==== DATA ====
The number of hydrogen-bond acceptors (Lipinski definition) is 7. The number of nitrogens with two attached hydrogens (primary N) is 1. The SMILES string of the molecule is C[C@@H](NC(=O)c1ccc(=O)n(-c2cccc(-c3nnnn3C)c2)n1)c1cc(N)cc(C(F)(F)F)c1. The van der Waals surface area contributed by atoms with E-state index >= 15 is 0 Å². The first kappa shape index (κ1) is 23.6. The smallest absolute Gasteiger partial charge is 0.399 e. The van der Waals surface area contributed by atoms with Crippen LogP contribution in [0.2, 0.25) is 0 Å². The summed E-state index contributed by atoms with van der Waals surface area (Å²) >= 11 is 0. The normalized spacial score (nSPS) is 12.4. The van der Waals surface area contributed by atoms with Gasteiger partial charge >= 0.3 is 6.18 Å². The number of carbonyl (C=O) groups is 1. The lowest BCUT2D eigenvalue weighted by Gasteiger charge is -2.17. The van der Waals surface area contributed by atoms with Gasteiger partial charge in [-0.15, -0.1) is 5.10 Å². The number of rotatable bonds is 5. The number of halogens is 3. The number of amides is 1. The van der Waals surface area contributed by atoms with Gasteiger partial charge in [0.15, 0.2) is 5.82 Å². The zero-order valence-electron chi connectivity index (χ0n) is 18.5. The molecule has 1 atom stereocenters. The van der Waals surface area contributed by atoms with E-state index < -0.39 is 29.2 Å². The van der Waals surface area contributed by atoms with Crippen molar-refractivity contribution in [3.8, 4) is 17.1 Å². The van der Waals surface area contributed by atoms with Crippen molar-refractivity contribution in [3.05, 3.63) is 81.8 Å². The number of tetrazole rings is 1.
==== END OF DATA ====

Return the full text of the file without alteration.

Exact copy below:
The number of hydrogen-bond acceptors (Lipinski definition) is 7. The number of nitrogens with two attached hydrogens (primary N) is 1. The SMILES string of the molecule is C[C@@H](NC(=O)c1ccc(=O)n(-c2cccc(-c3nnnn3C)c2)n1)c1cc(N)cc(C(F)(F)F)c1. The van der Waals surface area contributed by atoms with E-state index >= 15 is 0 Å². The first kappa shape index (κ1) is 23.6. The smallest absolute Gasteiger partial charge is 0.399 e. The van der Waals surface area contributed by atoms with Crippen LogP contribution in [0.2, 0.25) is 0 Å². The summed E-state index contributed by atoms with van der Waals surface area (Å²) >= 11 is 0. The normalized spacial score (nSPS) is 12.4. The van der Waals surface area contributed by atoms with Gasteiger partial charge >= 0.3 is 6.18 Å². The number of carbonyl (C=O) groups is 1. The lowest BCUT2D eigenvalue weighted by Gasteiger charge is -2.17. The van der Waals surface area contributed by atoms with Gasteiger partial charge in [-0.15, -0.1) is 5.10 Å². The number of rotatable bonds is 5. The number of halogens is 3. The number of amides is 1. The van der Waals surface area contributed by atoms with Gasteiger partial charge in [0.15, 0.2) is 5.82 Å². The zero-order valence-electron chi connectivity index (χ0n) is 18.5. The molecule has 1 atom stereocenters. The van der Waals surface area contributed by atoms with E-state index < -0.39 is 29.2 Å². The van der Waals surface area contributed by atoms with Crippen molar-refractivity contribution in [3.8, 4) is 17.1 Å². The van der Waals surface area contributed by atoms with Crippen molar-refractivity contribution in [3.05, 3.63) is 81.8 Å². The number of tetrazole rings is 1.